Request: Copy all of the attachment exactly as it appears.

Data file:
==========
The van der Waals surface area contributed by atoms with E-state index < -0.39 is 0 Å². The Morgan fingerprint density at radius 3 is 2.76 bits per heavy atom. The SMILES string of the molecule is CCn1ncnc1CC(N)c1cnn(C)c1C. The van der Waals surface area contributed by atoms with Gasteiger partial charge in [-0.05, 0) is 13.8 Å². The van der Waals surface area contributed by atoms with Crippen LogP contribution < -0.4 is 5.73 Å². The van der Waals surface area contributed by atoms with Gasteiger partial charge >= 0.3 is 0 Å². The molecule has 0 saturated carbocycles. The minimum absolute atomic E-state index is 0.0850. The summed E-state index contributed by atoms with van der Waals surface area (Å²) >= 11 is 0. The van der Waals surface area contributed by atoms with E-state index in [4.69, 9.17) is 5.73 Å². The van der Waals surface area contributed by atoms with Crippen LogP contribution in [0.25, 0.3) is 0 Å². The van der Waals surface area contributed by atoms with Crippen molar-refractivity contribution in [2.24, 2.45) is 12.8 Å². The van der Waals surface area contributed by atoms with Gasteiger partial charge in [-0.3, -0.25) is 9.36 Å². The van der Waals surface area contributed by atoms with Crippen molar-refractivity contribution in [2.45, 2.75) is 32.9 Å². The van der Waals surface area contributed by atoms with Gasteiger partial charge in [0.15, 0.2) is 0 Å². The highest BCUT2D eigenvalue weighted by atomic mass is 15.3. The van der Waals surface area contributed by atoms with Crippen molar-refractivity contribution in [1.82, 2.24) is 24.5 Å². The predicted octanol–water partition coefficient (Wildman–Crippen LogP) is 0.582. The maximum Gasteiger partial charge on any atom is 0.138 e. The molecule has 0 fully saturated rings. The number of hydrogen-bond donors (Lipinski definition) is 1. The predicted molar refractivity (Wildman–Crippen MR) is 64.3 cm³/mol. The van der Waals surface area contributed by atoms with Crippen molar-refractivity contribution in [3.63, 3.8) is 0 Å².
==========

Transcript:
The van der Waals surface area contributed by atoms with E-state index < -0.39 is 0 Å². The Morgan fingerprint density at radius 3 is 2.76 bits per heavy atom. The SMILES string of the molecule is CCn1ncnc1CC(N)c1cnn(C)c1C. The van der Waals surface area contributed by atoms with Gasteiger partial charge in [-0.05, 0) is 13.8 Å². The van der Waals surface area contributed by atoms with Crippen LogP contribution < -0.4 is 5.73 Å². The van der Waals surface area contributed by atoms with Gasteiger partial charge >= 0.3 is 0 Å². The molecule has 0 saturated carbocycles. The minimum absolute atomic E-state index is 0.0850. The summed E-state index contributed by atoms with van der Waals surface area (Å²) >= 11 is 0. The van der Waals surface area contributed by atoms with E-state index in [4.69, 9.17) is 5.73 Å². The van der Waals surface area contributed by atoms with Crippen LogP contribution in [0.25, 0.3) is 0 Å². The van der Waals surface area contributed by atoms with Crippen molar-refractivity contribution in [2.24, 2.45) is 12.8 Å². The van der Waals surface area contributed by atoms with Gasteiger partial charge in [-0.3, -0.25) is 9.36 Å². The van der Waals surface area contributed by atoms with Crippen molar-refractivity contribution in [2.45, 2.75) is 32.9 Å². The van der Waals surface area contributed by atoms with Gasteiger partial charge in [0.15, 0.2) is 0 Å². The highest BCUT2D eigenvalue weighted by atomic mass is 15.3. The van der Waals surface area contributed by atoms with Crippen molar-refractivity contribution in [1.82, 2.24) is 24.5 Å². The predicted octanol–water partition coefficient (Wildman–Crippen LogP) is 0.582. The maximum Gasteiger partial charge on any atom is 0.138 e. The molecule has 0 fully saturated rings. The number of hydrogen-bond donors (Lipinski definition) is 1. The predicted molar refractivity (Wildman–Crippen MR) is 64.3 cm³/mol. The van der Waals surface area contributed by atoms with Crippen molar-refractivity contribution in [3.63, 3.8) is 0 Å².